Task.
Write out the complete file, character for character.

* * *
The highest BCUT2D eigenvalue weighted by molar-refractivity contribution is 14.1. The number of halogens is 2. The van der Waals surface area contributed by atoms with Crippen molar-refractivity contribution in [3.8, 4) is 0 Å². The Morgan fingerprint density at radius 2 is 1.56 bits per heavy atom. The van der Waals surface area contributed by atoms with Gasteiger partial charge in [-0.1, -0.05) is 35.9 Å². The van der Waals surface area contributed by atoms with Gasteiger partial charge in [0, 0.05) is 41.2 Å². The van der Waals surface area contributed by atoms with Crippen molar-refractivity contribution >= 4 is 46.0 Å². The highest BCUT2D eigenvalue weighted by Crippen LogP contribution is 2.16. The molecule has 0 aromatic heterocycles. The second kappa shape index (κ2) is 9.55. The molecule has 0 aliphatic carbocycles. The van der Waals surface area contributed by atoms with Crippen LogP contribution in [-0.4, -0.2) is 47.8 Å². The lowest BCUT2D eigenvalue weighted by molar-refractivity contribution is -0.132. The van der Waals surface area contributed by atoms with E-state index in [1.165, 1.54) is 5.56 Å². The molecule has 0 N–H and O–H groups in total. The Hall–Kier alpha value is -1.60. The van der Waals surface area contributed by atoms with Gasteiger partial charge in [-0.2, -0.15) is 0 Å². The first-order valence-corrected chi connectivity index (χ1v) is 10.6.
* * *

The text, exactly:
The highest BCUT2D eigenvalue weighted by molar-refractivity contribution is 14.1. The number of halogens is 2. The van der Waals surface area contributed by atoms with Crippen molar-refractivity contribution in [3.8, 4) is 0 Å². The Morgan fingerprint density at radius 2 is 1.56 bits per heavy atom. The van der Waals surface area contributed by atoms with Gasteiger partial charge in [-0.1, -0.05) is 35.9 Å². The van der Waals surface area contributed by atoms with Gasteiger partial charge in [0, 0.05) is 41.2 Å². The van der Waals surface area contributed by atoms with Crippen molar-refractivity contribution >= 4 is 46.0 Å². The highest BCUT2D eigenvalue weighted by Crippen LogP contribution is 2.16. The molecule has 0 aromatic heterocycles. The second kappa shape index (κ2) is 9.55. The molecule has 0 aliphatic carbocycles. The van der Waals surface area contributed by atoms with Crippen LogP contribution in [-0.4, -0.2) is 47.8 Å². The lowest BCUT2D eigenvalue weighted by molar-refractivity contribution is -0.132. The van der Waals surface area contributed by atoms with E-state index in [1.165, 1.54) is 5.56 Å². The molecule has 0 N–H and O–H groups in total. The Hall–Kier alpha value is -1.60. The van der Waals surface area contributed by atoms with Gasteiger partial charge in [-0.2, -0.15) is 0 Å². The first-order valence-corrected chi connectivity index (χ1v) is 10.6.